Another issue pointing to inconvenience was that the 19th Circuit program was the only one of the programs that required homeowners to attend an evening group informational session at the courthouse and then call the housing counseling agency to set up an appointment before they were permitted entry into the program. The other programs had simpler steps to entry: complete an online application, call the program for an intake session, or simply show up for their first pre-mediation session.

While there was no direct evidence that the 19th Circuit’s entry requirement was a contributing factor to its low participation rate, we were gathering more information that supported the hypothesis that it was. First, outreach was not a large contributing factor, as other programs with much higher rates of participation were not conducting outreach; the 19th Circuit was, with no appreciable rise in participation. Second, my evaluation of the six programs demonstrated that the level of participation was tied to the mode of entry. So, based on this information, we recommended to the court that it revise the program’s rules to remove the informational session requirement and instead have homeowners contact the program coordinator. This is the model used in the 16th Circuit, which had a 23% participation rate in the first year. The court agreed, and the program’s new rules went into effect in January 2016. Now it was time for the full story to unfold.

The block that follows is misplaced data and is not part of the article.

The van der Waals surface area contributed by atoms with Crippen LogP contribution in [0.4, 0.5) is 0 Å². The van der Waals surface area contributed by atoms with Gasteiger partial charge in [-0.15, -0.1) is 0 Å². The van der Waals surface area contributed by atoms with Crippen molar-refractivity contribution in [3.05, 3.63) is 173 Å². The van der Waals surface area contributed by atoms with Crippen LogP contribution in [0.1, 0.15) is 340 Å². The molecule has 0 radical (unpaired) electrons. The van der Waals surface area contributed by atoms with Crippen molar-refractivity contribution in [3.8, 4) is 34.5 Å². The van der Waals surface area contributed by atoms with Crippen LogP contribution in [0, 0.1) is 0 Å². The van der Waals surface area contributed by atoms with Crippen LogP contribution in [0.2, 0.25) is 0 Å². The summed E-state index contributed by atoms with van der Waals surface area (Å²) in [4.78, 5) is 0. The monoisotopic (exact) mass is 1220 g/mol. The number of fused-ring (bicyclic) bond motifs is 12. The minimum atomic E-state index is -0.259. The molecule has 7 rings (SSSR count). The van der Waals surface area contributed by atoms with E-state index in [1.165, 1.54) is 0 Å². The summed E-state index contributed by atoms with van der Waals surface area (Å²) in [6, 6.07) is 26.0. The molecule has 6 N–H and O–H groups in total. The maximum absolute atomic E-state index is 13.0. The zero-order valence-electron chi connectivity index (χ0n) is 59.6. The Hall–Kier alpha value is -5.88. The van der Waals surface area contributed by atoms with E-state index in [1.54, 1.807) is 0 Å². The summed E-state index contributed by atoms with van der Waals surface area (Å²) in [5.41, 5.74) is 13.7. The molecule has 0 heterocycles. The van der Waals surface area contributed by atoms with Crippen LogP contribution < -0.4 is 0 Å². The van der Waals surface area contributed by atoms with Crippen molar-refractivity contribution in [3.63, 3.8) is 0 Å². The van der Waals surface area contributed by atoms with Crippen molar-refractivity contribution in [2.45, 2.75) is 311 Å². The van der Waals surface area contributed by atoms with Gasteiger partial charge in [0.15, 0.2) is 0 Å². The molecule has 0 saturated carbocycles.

The story is that the programmatic changes that focused on ease of entry had a significant impact. In the first six months of 2016, the participation rate for the 19th Circuit program was 16% – a more than 100% increase in participation rate from 2014 and a rate that is more in line with other programs. The broader story is that if homeowners facing foreclosure have to put a good deal of effort into getting help, they’re going to be put off. The easier it is for them, the more likely they are to give the program a try.

This same story has played out in other programs as well. In the 20th Circuit, the program ended a requirement to complete a detailed financial questionnaire in order to participate. Over the next year, participation rose from a low of 11% to 19%. The increased ease in entry is most likely not the only reason for the increase in participation, but it was a contributing factor.

It’s so important to get the story right, both for the individual program and for programs that might come later. Following a storyline that puts cultural differences at the center would have led to a very different set of changes than understanding the story as one in which homeowners were deciding whether to participate based on their assessment of whether the benefits outweigh the costs. In following that story, the court and RSI removed hurdles to entry. As the next chapter unfolds, it appears that removing the hurdles shifted the balance between the benefits and costs for many homeowners and more homeowners are now keeping their homes as a result.


Jennifer Shack

Jennifer Shack is Director of Research at Resolution Systems Institute (RSI), a Chicago-based nonprofit working to improve access to justice through court alternative dispute resolution (ADR). Jennifer, who has been with RSI since 1999, is one of the foremost court ADR researchers in the field. She focuses on conducting complex… MORE >